GLEN Lagos Nigérie 2010

* * * * * * * * * * * * povídání a fotky z tříměsíční GLEN stáže v Lagosu * * * * * * * * * * * * * * * * * * * * stories and pictures from a three-month internship in Lagos * * * * * * * *

Stáž / Internship

Holiday Camp in Ajegunle

As the distance of the centers where we should implement our holiday program grows, the enthusiasm and commitment of our colleagues declines. The idea of traveling through the whole city by bus is unbearable for them. On the first day, they manage to survive the two hours long journey with three changes of buses, but after it is over, they suggest we really try to find a car for tomorrow, because it is simply too much of stress for them.

This attitude makes me a bit angry. Our holiday program is ready and it feels like waste not to realize it just because it is a bit more difficult than the previous weeks. We have to argue a bit to prove our point. Already we had to postpone the program for two weeks. First we were busy with the International Freestyle Day and the next week the end of Ramadan and two days of national holidays took place. Furthermore our organization still doesn't have any money which forces us to take a crucial decision. Either we simply resign and give up on the holiday program or we have to pay the travel costs with our own money. We decide to choose the second option and so every day me and Helen put the money together for the bus tickets or fuel.

 But it is worth it. Ajegunle is the biggest slum in Africa. Over three million people live here on a crowded space between two biggest Nigerian ports Apapa and Tincan. When people say the world Ajegunle, it is usually brings negative associations such as high criminality rate, struggle for survival and poverty. In reality the name surprisingly means „residence of wealth“. It is a never ending field of little sheds and houses built from metal plates, wood and cardboards without water and sanitations. There is no electricity and most of the people can not afford a generator. People usually work as traders, so the mud streets are lined with little stalls and shops.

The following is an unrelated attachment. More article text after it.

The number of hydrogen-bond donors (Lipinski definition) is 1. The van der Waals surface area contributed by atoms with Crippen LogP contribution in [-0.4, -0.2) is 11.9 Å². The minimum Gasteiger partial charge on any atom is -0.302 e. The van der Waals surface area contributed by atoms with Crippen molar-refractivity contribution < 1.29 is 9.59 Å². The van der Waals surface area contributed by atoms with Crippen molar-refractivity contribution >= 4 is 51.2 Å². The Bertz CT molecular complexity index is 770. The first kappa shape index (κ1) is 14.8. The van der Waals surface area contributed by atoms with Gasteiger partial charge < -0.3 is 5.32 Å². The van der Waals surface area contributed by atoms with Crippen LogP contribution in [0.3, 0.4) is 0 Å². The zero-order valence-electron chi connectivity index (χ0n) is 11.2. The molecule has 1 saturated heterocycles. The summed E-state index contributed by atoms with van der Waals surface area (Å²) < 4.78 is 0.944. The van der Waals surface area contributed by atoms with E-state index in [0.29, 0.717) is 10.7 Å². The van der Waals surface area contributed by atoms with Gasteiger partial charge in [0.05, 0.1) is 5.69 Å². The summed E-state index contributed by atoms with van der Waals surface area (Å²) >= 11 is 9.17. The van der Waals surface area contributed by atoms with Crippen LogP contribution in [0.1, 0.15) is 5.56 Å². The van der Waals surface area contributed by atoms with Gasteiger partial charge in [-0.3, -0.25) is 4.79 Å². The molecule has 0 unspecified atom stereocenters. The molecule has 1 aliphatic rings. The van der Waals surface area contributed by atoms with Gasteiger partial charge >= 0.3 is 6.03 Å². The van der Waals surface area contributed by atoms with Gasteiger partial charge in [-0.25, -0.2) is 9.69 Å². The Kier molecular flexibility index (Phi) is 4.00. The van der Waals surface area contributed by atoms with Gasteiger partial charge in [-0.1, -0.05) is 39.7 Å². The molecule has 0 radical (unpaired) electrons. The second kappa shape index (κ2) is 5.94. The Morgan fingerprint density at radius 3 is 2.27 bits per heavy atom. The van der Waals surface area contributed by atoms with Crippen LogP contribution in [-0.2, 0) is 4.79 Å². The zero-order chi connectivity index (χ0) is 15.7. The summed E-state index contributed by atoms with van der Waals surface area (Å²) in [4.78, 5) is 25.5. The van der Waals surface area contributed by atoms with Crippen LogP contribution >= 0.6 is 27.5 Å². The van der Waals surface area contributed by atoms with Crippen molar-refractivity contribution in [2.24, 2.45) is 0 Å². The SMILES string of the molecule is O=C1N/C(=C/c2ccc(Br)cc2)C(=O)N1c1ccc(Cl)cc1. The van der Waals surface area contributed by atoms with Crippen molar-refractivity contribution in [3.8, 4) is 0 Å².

Ajegunle is also a place where people of various tribes, cultures and religious backgrounds live next to each other in some kind of peaceful coexistence. Like the participants of our program. Every day they start and finish the program with a prayer. I quietly listen and can't believe what I am hearing. “The prayer that you just said was a Muslim prayer, right?” I ask the coordinator. The girl that recited the prayer first covered her hair under a scarf and then all of them left their hands open as if they were holding a book in them. “Yes it was,” he replies. “But in the morning when we started you said a Christian prayer?” “Well, there is about half of Muslims and half of Christians here, so we always switch it.” “And they don't mind?” “No, why should they? We live here all together and we all know the other religion as well as the prayers.” Shame it doesn't work like this all over the world.

The holiday program is a bit different from the previous ones. We use community hall instead of a football field, a building that serves as well as a stage and a church. Instead of two hundred children of various ages, we have a group of forty young people in their teens. There is much higher rate of girls in here compared to the other centers, but they are still a minority. It is easy to organize and manage four small groups and the participants are older and understand the games and activities more easily.

We are enjoying the program a lot. There is great fun during the introduction games which the teenagers play with quite an enthusiasm and energy. We end the first day traditionally with a football match. We use the stage instead of a field and the game is played as a bit bigger version of table football. Instead of figures we have human players that stay at one spot and are able to move just into sides, because they hold a rope in their hands which limits their movement back and front. We use chairs instead of goals and it first seems to me that it will be to hard to score, but they manage anyway.

Most surprising is how talented the participants are as we can observe during the workshops. One group prepares few songs and I simply admire them as they perform them in a choir fashion. The dance creations and football tricks are of course not missing, the Ajegunle kids received great applause as well at our International Freestyle Day. One of the girls prepared interesting HIV/AIDS prevention workshop, one of the guys created original and breathtaking   poem about Nigeria. The other groups prepared plays and when they preformed the audience enjoyed them and rewarded with applause.

But it shouldn't surprise me that much. Ajegunle is well known for being the origin of many famous Nigerian artists and football players. These singers, entertainers and footballers managed to achieve their dreams despite the harsh living conditions. They are great role models for the young people from Ajegunle. They represent hope that escape from the hard conditions is not as impossible and hopeless as it could seem.  

(Poems and dramas can be found at Děti / Kids Section)

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